Something's Fishy in Rheumatoid Arthritis



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Date Posted : 2013-12-25

Something's Fishy in Rheumatoid Arthritis


Jonathan Kay, Professor of Medicine and Director of Clinical Research in the Division of Rheumatology at UMass Memorial Medical Center and the University of Massachusetts Medical School, both in Worcester, Massachusetts Said :0
Patients often come to my office interested in alternative treatments -- complementary and alternative medications. One of these is fish oil, which many patients are taking for cardiovascular purposes. Omega-3 fatty acids can suppress the production of proinflammatory eicosanoids and were studied in the 1980s and early 1990s as potential treatments for established rheumatoid arthritis. Fish oil showed minimal benefit in the treatment of established rheumatoid arthritis, and the doses required were enough to make a patient smell somewhat fishy.

In September, an interesting study was published online in Annals of the Rheumatic Diseases by Proudman and colleagues[1] from Australia. It compared high-dose with low-dose fish oil (5.5 g/day compared with 400 mg/day) in patients with early rheumatoid arthritis of less than 1-year duration and who used fish oil as an adjunctive treatment to triple therapy. They employed a treat-to-target strategy in which triple therapy was escalated, with the dose of methotrexate being increased gradually and then ultimately switching to leflunomide therapy and, if necessary, biologic agents. The requirement of a patient switching to leflunomide was considered failure of adjunctive fish oil therapy.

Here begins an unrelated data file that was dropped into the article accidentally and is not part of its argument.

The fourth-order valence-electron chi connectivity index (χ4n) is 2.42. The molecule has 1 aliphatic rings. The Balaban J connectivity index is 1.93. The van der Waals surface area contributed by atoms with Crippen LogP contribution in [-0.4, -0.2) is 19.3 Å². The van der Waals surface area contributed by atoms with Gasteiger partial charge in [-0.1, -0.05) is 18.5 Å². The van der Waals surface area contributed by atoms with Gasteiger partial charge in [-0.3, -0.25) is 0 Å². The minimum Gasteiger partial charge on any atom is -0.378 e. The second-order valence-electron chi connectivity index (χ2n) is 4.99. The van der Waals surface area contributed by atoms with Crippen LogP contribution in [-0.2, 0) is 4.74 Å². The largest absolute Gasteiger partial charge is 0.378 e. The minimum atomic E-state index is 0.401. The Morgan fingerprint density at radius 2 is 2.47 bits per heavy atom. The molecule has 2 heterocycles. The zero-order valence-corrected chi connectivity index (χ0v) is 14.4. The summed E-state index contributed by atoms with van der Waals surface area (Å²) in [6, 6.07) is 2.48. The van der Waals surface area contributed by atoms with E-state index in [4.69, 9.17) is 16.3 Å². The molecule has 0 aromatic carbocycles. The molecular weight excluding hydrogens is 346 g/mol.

Interestingly, a statistically significantly smaller proportion of patients on high-dose fish oil ended up on leflunomide compared with those taking low-dose fish oil. Patients also seemed to do better in terms of achieving Disease Activity Score remission on fish oil compared with triple therapy or standard nonbiologic therapy alone. This approach to using fish oil as an adjunctive treatment rather than as a primary treatment in patients with early rheumatoid arthritis may be very appropriate in the therapeutic armamentarium that we now have for rheumatoid arthritis. Not only may it benefit patients and allow for less aggressive treatment with nonbiologic disease-modifying antirheumatic drugs, but it may also have cardiovascular benefits. Those will need to be determined in future studies. However, this initial study by Proudman and colleagues is very interesting and deserves notice.
 Sited from Jonathan Kay, MD :Medscape in internal Medicine 20.12.2013

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